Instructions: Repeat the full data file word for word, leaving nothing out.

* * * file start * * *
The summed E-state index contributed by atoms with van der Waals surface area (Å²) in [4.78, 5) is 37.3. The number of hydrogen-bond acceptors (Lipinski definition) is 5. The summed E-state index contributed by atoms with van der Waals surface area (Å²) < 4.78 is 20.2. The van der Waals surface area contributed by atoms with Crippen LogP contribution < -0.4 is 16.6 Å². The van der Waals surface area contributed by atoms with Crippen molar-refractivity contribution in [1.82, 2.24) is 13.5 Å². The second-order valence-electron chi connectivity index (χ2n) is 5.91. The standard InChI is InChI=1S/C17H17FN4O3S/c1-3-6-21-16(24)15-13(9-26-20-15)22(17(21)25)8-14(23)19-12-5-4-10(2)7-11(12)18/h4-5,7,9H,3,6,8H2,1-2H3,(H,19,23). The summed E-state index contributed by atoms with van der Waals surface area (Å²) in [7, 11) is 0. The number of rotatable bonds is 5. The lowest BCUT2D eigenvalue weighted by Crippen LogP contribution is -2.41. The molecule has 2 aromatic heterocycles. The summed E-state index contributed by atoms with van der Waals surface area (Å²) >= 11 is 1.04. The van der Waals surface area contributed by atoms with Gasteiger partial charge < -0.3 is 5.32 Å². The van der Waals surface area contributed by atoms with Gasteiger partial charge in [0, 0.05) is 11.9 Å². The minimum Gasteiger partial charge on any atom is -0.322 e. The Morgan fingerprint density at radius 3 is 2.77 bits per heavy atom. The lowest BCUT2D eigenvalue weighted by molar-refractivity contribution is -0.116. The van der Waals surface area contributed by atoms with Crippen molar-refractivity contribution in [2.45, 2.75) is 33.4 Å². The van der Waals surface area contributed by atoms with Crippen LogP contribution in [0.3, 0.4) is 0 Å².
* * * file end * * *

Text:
The summed E-state index contributed by atoms with van der Waals surface area (Å²) in [4.78, 5) is 37.3. The number of hydrogen-bond acceptors (Lipinski definition) is 5. The summed E-state index contributed by atoms with van der Waals surface area (Å²) < 4.78 is 20.2. The van der Waals surface area contributed by atoms with Crippen LogP contribution < -0.4 is 16.6 Å². The van der Waals surface area contributed by atoms with Crippen molar-refractivity contribution in [1.82, 2.24) is 13.5 Å². The second-order valence-electron chi connectivity index (χ2n) is 5.91. The standard InChI is InChI=1S/C17H17FN4O3S/c1-3-6-21-16(24)15-13(9-26-20-15)22(17(21)25)8-14(23)19-12-5-4-10(2)7-11(12)18/h4-5,7,9H,3,6,8H2,1-2H3,(H,19,23). The summed E-state index contributed by atoms with van der Waals surface area (Å²) in [7, 11) is 0. The number of rotatable bonds is 5. The lowest BCUT2D eigenvalue weighted by Crippen LogP contribution is -2.41. The molecule has 2 aromatic heterocycles. The summed E-state index contributed by atoms with van der Waals surface area (Å²) >= 11 is 1.04. The van der Waals surface area contributed by atoms with Gasteiger partial charge < -0.3 is 5.32 Å². The van der Waals surface area contributed by atoms with Gasteiger partial charge in [0, 0.05) is 11.9 Å². The minimum Gasteiger partial charge on any atom is -0.322 e. The Morgan fingerprint density at radius 3 is 2.77 bits per heavy atom. The lowest BCUT2D eigenvalue weighted by molar-refractivity contribution is -0.116. The van der Waals surface area contributed by atoms with Crippen molar-refractivity contribution in [2.45, 2.75) is 33.4 Å². The van der Waals surface area contributed by atoms with Crippen LogP contribution in [0.3, 0.4) is 0 Å².